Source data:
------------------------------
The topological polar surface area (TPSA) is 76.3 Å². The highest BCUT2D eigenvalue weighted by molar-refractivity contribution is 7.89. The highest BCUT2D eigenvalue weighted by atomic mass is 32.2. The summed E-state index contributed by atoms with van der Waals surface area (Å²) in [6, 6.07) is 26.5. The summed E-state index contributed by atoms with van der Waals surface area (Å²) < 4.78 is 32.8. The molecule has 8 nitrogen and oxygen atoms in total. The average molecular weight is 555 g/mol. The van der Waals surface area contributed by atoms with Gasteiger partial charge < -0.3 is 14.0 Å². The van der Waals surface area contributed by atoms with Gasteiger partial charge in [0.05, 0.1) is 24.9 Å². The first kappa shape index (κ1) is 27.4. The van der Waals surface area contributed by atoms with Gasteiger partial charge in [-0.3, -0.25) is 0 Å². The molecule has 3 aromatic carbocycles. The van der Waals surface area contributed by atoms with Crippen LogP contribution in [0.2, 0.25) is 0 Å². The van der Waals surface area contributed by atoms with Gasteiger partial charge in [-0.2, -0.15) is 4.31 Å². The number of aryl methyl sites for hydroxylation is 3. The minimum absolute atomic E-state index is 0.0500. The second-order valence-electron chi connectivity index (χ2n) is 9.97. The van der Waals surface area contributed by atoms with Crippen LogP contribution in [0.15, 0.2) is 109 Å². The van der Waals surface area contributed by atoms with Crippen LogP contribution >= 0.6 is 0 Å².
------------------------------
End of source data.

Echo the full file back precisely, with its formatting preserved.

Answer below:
The topological polar surface area (TPSA) is 76.3 Å². The highest BCUT2D eigenvalue weighted by molar-refractivity contribution is 7.89. The highest BCUT2D eigenvalue weighted by atomic mass is 32.2. The summed E-state index contributed by atoms with van der Waals surface area (Å²) in [6, 6.07) is 26.5. The summed E-state index contributed by atoms with van der Waals surface area (Å²) < 4.78 is 32.8. The molecule has 8 nitrogen and oxygen atoms in total. The average molecular weight is 555 g/mol. The van der Waals surface area contributed by atoms with Gasteiger partial charge < -0.3 is 14.0 Å². The van der Waals surface area contributed by atoms with Gasteiger partial charge in [0.05, 0.1) is 24.9 Å². The first kappa shape index (κ1) is 27.4. The van der Waals surface area contributed by atoms with Gasteiger partial charge in [-0.3, -0.25) is 0 Å². The molecule has 3 aromatic carbocycles. The van der Waals surface area contributed by atoms with Crippen LogP contribution in [0.2, 0.25) is 0 Å². The van der Waals surface area contributed by atoms with Gasteiger partial charge in [-0.2, -0.15) is 4.31 Å². The number of aryl methyl sites for hydroxylation is 3. The minimum absolute atomic E-state index is 0.0500. The second-order valence-electron chi connectivity index (χ2n) is 9.97. The van der Waals surface area contributed by atoms with Crippen LogP contribution in [0.15, 0.2) is 109 Å². The van der Waals surface area contributed by atoms with Crippen LogP contribution >= 0.6 is 0 Å².